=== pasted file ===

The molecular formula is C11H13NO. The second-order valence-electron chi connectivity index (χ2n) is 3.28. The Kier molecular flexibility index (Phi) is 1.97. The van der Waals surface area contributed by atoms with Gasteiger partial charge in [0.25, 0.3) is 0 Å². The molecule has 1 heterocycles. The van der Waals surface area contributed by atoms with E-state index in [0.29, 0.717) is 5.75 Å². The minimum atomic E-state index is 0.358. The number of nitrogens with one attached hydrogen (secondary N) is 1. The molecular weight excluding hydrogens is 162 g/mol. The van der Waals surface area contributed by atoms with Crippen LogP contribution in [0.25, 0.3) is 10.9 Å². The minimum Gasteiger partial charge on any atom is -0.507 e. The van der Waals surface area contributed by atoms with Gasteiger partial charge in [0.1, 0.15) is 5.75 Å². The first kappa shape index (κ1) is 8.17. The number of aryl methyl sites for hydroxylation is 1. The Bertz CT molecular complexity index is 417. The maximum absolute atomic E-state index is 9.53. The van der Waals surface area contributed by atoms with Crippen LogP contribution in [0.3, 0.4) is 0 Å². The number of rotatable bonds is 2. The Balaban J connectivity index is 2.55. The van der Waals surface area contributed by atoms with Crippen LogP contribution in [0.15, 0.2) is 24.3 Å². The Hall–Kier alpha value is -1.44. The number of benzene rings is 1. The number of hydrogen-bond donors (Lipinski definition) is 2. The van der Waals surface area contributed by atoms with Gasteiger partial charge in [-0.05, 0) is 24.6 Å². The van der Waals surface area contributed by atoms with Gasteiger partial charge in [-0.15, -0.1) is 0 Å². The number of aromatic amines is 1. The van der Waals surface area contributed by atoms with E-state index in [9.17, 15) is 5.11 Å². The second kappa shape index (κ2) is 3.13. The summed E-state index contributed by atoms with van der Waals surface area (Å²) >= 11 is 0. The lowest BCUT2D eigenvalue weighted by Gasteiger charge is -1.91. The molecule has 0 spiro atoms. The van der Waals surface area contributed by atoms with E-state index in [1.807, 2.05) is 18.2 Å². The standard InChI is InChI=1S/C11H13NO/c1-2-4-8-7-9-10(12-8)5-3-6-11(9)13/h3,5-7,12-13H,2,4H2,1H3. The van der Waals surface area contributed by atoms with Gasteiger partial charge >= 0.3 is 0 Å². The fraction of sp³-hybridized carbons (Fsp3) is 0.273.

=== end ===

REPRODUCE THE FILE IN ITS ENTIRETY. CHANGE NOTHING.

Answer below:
The molecular formula is C11H13NO. The second-order valence-electron chi connectivity index (χ2n) is 3.28. The Kier molecular flexibility index (Phi) is 1.97. The van der Waals surface area contributed by atoms with Gasteiger partial charge in [0.25, 0.3) is 0 Å². The molecule has 1 heterocycles. The van der Waals surface area contributed by atoms with E-state index in [0.29, 0.717) is 5.75 Å². The minimum atomic E-state index is 0.358. The number of nitrogens with one attached hydrogen (secondary N) is 1. The molecular weight excluding hydrogens is 162 g/mol. The van der Waals surface area contributed by atoms with Crippen LogP contribution in [0.25, 0.3) is 10.9 Å². The minimum Gasteiger partial charge on any atom is -0.507 e. The van der Waals surface area contributed by atoms with Gasteiger partial charge in [0.1, 0.15) is 5.75 Å². The first kappa shape index (κ1) is 8.17. The number of aryl methyl sites for hydroxylation is 1. The Bertz CT molecular complexity index is 417. The maximum absolute atomic E-state index is 9.53. The van der Waals surface area contributed by atoms with Crippen LogP contribution in [0.3, 0.4) is 0 Å². The number of rotatable bonds is 2. The Balaban J connectivity index is 2.55. The van der Waals surface area contributed by atoms with Crippen LogP contribution in [0.15, 0.2) is 24.3 Å². The Hall–Kier alpha value is -1.44. The number of benzene rings is 1. The number of hydrogen-bond donors (Lipinski definition) is 2. The van der Waals surface area contributed by atoms with Gasteiger partial charge in [-0.05, 0) is 24.6 Å². The van der Waals surface area contributed by atoms with Gasteiger partial charge in [-0.15, -0.1) is 0 Å². The number of aromatic amines is 1. The van der Waals surface area contributed by atoms with E-state index in [9.17, 15) is 5.11 Å². The second kappa shape index (κ2) is 3.13. The summed E-state index contributed by atoms with van der Waals surface area (Å²) >= 11 is 0. The lowest BCUT2D eigenvalue weighted by Gasteiger charge is -1.91. The molecule has 0 spiro atoms. The van der Waals surface area contributed by atoms with E-state index in [1.807, 2.05) is 18.2 Å². The standard InChI is InChI=1S/C11H13NO/c1-2-4-8-7-9-10(12-8)5-3-6-11(9)13/h3,5-7,12-13H,2,4H2,1H3. The van der Waals surface area contributed by atoms with Gasteiger partial charge >= 0.3 is 0 Å². The fraction of sp³-hybridized carbons (Fsp3) is 0.273.